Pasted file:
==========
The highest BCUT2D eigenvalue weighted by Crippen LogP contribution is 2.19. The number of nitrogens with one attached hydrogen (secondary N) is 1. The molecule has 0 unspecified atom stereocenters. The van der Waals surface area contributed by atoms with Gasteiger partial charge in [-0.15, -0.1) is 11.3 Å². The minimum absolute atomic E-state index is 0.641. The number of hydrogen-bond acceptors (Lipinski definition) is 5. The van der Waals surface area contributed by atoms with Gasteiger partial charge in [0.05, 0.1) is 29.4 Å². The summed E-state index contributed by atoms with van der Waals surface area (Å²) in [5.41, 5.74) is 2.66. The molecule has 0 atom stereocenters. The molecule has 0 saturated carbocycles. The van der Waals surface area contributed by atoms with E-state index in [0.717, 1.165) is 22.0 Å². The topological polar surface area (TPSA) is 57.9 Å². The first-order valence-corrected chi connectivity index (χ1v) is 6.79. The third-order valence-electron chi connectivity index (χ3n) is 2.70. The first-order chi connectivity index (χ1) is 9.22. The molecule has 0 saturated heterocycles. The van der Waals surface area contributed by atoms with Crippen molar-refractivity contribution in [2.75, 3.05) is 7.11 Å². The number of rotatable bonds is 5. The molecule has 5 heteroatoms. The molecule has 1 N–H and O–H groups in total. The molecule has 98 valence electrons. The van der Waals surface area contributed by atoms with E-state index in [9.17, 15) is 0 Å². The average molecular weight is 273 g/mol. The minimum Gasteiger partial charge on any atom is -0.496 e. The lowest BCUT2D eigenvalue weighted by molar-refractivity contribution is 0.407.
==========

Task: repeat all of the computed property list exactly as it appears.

The highest BCUT2D eigenvalue weighted by Crippen LogP contribution is 2.19. The number of nitrogens with one attached hydrogen (secondary N) is 1. The molecule has 0 unspecified atom stereocenters. The van der Waals surface area contributed by atoms with Gasteiger partial charge in [-0.15, -0.1) is 11.3 Å². The minimum absolute atomic E-state index is 0.641. The number of hydrogen-bond acceptors (Lipinski definition) is 5. The van der Waals surface area contributed by atoms with Gasteiger partial charge in [0.05, 0.1) is 29.4 Å². The summed E-state index contributed by atoms with van der Waals surface area (Å²) in [5.41, 5.74) is 2.66. The molecule has 0 atom stereocenters. The molecule has 0 saturated carbocycles. The van der Waals surface area contributed by atoms with E-state index in [0.717, 1.165) is 22.0 Å². The topological polar surface area (TPSA) is 57.9 Å². The first-order valence-corrected chi connectivity index (χ1v) is 6.79. The third-order valence-electron chi connectivity index (χ3n) is 2.70. The first-order chi connectivity index (χ1) is 9.22. The molecule has 0 saturated heterocycles. The van der Waals surface area contributed by atoms with Crippen molar-refractivity contribution in [2.75, 3.05) is 7.11 Å². The number of rotatable bonds is 5. The molecule has 5 heteroatoms. The molecule has 1 N–H and O–H groups in total. The molecule has 98 valence electrons. The van der Waals surface area contributed by atoms with E-state index in [9.17, 15) is 0 Å². The average molecular weight is 273 g/mol. The minimum Gasteiger partial charge on any atom is -0.496 e. The lowest BCUT2D eigenvalue weighted by molar-refractivity contribution is 0.407.